Friday the 13th VIII: Jason Takes Manhattan
I was going to go highbrow and pick something from The Grandmaster, because that's been on my mind for months, or The Bourne Supremacy, which has been on my mind for a decade. But I had to go with something from my childhood. There is a moment in this 1989 slasher movie (in which, yes, Jason Vorhees hitches a ride to the Big Apple) where a character proves himself to be as dogged a fighter as any ever put up on the big screen. Julius, a young boxer, flees to a Manhattan rooftop in an attempt to escape Jason. Seeing he has no other choice, he starts to wail on the killer — taking him from one edge of the roof to the other. He goes nuts on the dude, apparently not noticing that Jason is wearing a hard plastic hockey mask and that it would probably behoove him to go for the body and not the face. So he goes at it, one punch after another, eventually getting so tired that he starts slipping on the rooftop. But no matter, he keeps going to town. Left, right, left, right, hands bloody. If any other person had been on the receiving end of those punches, they'd be in a coma by now. But not Jason. Because Jason ... well, I don't wanna ruin it for you. Just watch.Gilbert Cruz

Star Wars: Episode I - The Phantom Menace
People like to shit on the Star Wars prequels to me, and every time, my response is the same, "What about that double lightsaber, though?" All of it — from the Galactic Senate drudgery to Jar Jar Binks — was worth it for that battle. It's like a regular lightsaber … but double! And there's that music. And there's that part where they have to wait behind some force field door and Liam Neeson(s) meditates while Darth Maul, who was the cockiest freaking guy, prowls back and forth. And what about when Maul loses (spoiler?) and we see him fall down the pit, only to split in two in the next second!? What about that double lightsaber, though? —Jesse David Fox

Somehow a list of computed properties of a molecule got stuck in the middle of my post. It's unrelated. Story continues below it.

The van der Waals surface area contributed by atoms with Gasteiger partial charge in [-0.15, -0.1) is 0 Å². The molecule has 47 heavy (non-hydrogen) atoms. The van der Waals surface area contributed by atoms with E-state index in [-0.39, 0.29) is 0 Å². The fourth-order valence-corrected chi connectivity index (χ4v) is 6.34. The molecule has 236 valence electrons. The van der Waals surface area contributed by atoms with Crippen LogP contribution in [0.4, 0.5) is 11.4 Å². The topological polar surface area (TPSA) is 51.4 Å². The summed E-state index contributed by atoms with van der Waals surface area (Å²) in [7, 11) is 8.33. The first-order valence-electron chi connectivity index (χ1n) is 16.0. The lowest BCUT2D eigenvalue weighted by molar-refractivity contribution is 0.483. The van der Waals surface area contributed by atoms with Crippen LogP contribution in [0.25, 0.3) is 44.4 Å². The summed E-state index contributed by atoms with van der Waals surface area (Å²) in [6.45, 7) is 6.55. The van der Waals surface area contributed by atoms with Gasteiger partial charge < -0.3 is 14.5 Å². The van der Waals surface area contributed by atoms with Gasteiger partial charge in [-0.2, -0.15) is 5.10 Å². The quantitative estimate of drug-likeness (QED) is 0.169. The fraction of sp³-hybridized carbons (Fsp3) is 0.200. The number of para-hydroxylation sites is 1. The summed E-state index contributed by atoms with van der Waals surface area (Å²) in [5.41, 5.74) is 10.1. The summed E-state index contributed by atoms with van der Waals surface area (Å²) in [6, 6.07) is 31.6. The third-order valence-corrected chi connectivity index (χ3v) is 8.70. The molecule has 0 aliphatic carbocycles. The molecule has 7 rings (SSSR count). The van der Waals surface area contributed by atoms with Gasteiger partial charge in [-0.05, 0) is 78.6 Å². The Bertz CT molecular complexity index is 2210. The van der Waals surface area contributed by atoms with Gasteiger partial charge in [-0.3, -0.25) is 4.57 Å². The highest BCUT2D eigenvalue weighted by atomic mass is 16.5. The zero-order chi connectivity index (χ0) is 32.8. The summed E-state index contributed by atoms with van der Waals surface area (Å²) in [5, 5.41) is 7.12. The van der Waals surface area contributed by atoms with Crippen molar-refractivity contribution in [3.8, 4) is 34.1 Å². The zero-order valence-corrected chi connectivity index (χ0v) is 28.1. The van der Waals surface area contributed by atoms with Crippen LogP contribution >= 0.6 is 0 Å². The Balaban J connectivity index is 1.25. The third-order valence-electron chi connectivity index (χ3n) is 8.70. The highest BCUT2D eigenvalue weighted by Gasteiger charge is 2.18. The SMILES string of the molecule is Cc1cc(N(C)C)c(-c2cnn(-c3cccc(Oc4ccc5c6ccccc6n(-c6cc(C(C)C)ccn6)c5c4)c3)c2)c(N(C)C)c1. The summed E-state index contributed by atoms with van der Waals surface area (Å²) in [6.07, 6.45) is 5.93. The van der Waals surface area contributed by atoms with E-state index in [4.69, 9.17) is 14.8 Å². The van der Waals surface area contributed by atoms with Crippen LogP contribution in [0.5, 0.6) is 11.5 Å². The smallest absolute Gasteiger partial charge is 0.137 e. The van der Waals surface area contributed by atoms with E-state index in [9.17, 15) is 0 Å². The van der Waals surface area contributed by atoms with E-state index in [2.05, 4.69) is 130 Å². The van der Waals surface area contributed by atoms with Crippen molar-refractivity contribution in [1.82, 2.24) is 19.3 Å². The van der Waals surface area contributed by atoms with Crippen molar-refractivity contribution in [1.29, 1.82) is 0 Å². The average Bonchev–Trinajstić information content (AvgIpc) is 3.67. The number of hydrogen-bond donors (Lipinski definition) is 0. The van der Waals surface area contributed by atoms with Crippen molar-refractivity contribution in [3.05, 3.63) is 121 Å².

Crouching Tiger, Hidden Dragon
So many fight scenes put the movie's character development on pause, and once they're under way, they never evolve — they're like arcade games where the players keep jamming the same buttons over and over again. This powerhouse confrontation in Crouching Tiger thinks bigger than that: There's actual acting going on (the expressions that flicker across the faces of Michelle Yeoh and Zhang Ziyi are priceless), the inventive action crescendoes wittily, and it's a galvanizing movie moment. I still remember seeing this in the theater, and someone in the audience went "Oh shit!" when Zhang Ziyi challenges Michelle Yeoh at the top of the scene. Everyone laughed, but that's because we were so goddamn excited to see what would happen. Even now, I can get wrapped up in it anew, since this battle royale is so evenly matched and wonderfully executed. —Kyle Buchanan

Photo: Sony Pictures Classics